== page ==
resist it. Previously we mentioned the need to capture and clearly communicate opportunities and obstacles a company may face
or is facing. Yet, there are plenty of instances where even a clearly communicated issue or opportunity falls on deaf ears, such as
Kodak’s need to move from film-based to digital cameras. There are many reasons for resisting opportunities or ignoring
warnings about obstacles, including that this information or proposed shift in business may benefit the company but specifically
expose or harm one person’s or department’s operations, ego, status or bonuses. For this reason, clear communication is
only a starting point. Beyond this, influence and persuasion must be utilized as well.
The ability to negotiate not only externally but, often more importantly, internally. This is critical during situations such as when a green light is needed for a feasibility study, to request funds and resources for product development or to get approval and buy in for the launch of a product that will potentially cannibalize an existing cash cow product. Influence and persuasion can only take us so far, and at some point it can be expected that we will need to negotiate. This requires the ability to craft a win-win solution as well as to ensure
that the other party sees it that way. It is not only possible but extremely common for a win-win to be misperceived and subsequently blocked, simply because the other person has become psychologically opposed resulting in a classic “cut your nose off
to spite your face” scenario. In these scenarios everyone loses including employees, managers, shareholders and customers.
The ability and confidence to speak up and share opinions or ideas or to challenge another’s opinions or ideas in a professionally affirmative manner. Assertiveness (often confused with aggressiveness) is a critical skill that is especially important for those who may have key insights and knowledge, such as engineers or service people, but not the personality or interest in speaking out nor the title or
standing within the company. Instilling this skill in a firm’s employees can unleash great productivity and opportunity while also
identifying problems or obstacles before they become dangerous or expensive.
By developing these 5 core skills sets and Valley Values in your existing talent you will ensure that your employees’ inherent
creativity and innovative nature do not go to waste and that the people with these ideas have the tools and skills needed to
bring this forth to their peers and superiors and ultimately to the market place.
By James Santagata
Principal Consultant, Silicon Edge
Recently Andy Serwer, managing editor of Fortune, sat down with Marc Andreesen to discuss The Future of Work, Cars and the Wisdom in Saying 'No' (full, unabridged version on Forbes Magazine here: Inside the mind of Marc Andreessen).
In this interview, I was particularly struck with Marc's views on the impact of the ever-accelerating and widening technological adoption on the job market, and the elimination of entire categories of jobs as well as his comments on education and the need for re-training.
Andy Serwer: We all understand that the Internet revolution is inevitable at this point, but it’s also kind of controversial. There are scads of new jobs at Facebook and Twitter and other places, but what about the ones that are destroyed by the inroads of technology into every industry? Are you actually creating more than you’re destroying?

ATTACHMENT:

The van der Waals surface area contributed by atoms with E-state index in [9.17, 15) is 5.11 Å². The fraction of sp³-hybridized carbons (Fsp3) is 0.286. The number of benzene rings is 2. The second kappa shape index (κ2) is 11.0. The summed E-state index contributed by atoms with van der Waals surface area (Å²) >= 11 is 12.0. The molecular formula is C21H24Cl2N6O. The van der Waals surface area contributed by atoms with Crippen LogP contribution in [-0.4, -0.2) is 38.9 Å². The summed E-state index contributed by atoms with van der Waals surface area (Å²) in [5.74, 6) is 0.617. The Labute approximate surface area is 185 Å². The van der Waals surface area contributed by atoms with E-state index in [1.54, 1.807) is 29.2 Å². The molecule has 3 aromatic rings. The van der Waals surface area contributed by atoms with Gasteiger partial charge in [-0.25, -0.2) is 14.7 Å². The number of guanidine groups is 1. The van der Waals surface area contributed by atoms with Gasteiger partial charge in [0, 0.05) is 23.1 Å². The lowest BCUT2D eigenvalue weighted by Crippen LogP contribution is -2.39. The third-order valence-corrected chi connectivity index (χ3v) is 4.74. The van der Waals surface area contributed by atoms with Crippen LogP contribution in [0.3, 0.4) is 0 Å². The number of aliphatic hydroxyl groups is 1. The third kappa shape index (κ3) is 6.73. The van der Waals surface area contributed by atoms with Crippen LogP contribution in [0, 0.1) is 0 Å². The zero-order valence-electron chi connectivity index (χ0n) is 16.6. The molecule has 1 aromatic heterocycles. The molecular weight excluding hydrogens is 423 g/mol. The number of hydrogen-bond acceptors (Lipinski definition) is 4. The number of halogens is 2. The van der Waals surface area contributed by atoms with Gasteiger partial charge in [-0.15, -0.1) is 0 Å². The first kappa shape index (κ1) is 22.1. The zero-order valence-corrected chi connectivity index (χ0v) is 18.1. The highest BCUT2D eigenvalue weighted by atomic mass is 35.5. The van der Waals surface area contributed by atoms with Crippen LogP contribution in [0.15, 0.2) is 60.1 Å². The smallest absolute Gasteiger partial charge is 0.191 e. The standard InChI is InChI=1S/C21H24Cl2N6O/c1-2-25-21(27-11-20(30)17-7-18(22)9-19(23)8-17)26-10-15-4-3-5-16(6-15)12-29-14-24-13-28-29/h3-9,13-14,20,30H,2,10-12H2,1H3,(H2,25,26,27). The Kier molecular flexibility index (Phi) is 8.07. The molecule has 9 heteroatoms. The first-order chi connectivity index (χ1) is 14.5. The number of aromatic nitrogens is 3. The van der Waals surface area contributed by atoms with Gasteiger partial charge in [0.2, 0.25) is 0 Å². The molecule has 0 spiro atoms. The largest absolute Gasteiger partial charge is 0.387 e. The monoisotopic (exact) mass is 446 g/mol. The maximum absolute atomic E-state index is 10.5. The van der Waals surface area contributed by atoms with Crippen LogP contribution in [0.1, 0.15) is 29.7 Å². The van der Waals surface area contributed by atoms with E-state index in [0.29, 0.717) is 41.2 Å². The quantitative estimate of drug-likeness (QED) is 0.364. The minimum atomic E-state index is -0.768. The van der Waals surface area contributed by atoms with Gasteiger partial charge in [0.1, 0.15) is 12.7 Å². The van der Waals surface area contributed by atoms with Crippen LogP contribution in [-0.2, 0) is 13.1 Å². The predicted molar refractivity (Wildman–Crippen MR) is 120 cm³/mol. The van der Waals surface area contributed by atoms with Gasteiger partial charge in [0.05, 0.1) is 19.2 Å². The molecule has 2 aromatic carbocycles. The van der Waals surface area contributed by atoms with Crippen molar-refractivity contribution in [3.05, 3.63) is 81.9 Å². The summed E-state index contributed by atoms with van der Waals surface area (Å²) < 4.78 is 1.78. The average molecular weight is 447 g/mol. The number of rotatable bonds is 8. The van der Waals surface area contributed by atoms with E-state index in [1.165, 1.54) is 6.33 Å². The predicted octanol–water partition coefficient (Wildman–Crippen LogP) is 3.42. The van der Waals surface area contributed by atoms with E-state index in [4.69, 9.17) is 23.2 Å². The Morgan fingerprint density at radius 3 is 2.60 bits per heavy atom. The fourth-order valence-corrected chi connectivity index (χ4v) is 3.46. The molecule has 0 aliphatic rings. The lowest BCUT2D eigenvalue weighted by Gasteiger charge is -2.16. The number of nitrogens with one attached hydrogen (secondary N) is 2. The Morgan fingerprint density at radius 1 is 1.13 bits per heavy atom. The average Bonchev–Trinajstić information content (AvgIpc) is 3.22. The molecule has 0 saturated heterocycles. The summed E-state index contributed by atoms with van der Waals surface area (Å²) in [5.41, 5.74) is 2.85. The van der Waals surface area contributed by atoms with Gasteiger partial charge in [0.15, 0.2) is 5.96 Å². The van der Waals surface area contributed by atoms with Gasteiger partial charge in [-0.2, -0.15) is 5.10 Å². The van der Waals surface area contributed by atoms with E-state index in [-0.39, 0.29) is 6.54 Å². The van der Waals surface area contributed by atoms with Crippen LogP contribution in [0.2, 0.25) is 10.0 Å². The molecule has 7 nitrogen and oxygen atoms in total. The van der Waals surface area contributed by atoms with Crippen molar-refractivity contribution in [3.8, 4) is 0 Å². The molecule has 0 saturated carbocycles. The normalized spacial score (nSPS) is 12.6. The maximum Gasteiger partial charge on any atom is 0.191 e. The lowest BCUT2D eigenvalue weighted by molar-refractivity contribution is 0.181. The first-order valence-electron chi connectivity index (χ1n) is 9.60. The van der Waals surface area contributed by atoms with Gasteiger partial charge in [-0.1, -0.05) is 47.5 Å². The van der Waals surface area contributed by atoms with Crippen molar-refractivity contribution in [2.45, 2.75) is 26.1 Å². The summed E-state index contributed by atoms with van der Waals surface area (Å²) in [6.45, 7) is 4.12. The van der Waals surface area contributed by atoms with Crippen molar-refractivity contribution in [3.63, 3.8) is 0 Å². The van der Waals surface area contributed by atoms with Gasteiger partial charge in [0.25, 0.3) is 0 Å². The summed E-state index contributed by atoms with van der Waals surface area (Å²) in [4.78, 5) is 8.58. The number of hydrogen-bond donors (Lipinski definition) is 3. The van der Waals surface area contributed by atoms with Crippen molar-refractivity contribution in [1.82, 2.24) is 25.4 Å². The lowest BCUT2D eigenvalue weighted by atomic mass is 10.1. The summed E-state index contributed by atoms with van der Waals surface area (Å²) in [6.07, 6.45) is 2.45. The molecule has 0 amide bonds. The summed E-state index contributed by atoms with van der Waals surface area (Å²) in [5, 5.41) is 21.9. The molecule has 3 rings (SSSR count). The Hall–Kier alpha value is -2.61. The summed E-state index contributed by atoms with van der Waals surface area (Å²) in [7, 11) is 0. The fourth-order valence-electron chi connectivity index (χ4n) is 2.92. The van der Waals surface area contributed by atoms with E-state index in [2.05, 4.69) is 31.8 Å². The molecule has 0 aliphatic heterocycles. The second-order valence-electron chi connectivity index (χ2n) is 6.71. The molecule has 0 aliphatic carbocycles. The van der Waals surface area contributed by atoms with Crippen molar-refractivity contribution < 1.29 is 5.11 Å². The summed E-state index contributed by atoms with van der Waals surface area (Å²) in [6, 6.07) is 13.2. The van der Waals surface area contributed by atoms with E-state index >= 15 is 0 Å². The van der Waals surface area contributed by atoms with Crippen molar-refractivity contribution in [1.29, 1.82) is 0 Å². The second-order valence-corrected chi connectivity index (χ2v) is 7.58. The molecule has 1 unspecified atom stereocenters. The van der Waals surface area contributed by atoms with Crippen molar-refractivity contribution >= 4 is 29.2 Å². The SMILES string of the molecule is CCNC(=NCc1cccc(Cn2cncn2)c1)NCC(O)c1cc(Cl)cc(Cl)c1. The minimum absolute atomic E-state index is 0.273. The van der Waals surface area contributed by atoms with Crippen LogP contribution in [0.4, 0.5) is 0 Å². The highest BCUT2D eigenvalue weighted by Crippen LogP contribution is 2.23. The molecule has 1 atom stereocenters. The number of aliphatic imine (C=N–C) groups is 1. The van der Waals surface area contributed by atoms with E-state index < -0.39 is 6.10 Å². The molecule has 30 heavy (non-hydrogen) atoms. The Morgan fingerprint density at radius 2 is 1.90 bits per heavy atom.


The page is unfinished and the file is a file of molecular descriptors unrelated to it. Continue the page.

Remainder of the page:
Marc Andreessen: Jobs are critically important, but looking at economic change through the impact on jobs has always been a difficult way to think about economic progress. Let’s take a historical example. Once upon a time, 100 percent of the United States effectively was in agriculture, right? Now it’s down to 3 percent. Productivity in agriculture has exploded. Output has never been higher. The same thing happened in manufacturing 150 years ago or so. It would have been very easy to say, “Stop economic progress because what are all the farmers going to do if they can’t farm?” And of course, we didn’t stop the progress of mechanization and manufacturing, and our answer instead was the creation of new industries.
From my vantage point, this is completely off track for one main reason -- in the earlier stages of mechanization and automation we had far, far, far fewer people on this planet so that these productivity increases could support and sustain larger and larger populations. In addition, the rate of change was far lower and more localized. It was the difference of seeing single family home burn, to the firebombing off an entire city with no where to run to the simultaneous firebombing of an entire country if not world.
The logical implication of the initial waves of mechanization and automation was that an individual had to gain more or better skills perhaps in either designing, manufacturing, managing or servicing the production and automation manufacturing tools (such as injection molding machines, machine vision, semiconductor fabrication tools like a CVD tool or a stepper, etc.), the automation or productivity tools to design or support the development of these tools (such as CAD/CAM software, testing software, etc.) or in some other area supporting it such as marketing, sales and so forth.
There was still great pain associated with this in parts of the US and other markets, but by and large it worked.
The new wrinkle, though, is that this automation is not only happening everywhere at once but across wide swaths of both industries and functional areas. If you look at what is on the near horizon, autonomous vehicles, drones, 3D printers, even greater factory automation, visual inspection, automation for agriculture and so on, we saw that especially in labor intensive or high wage (on a relative basis) jobs, much of this work was first offshored or moved internally/domestically to the low cost provider or region.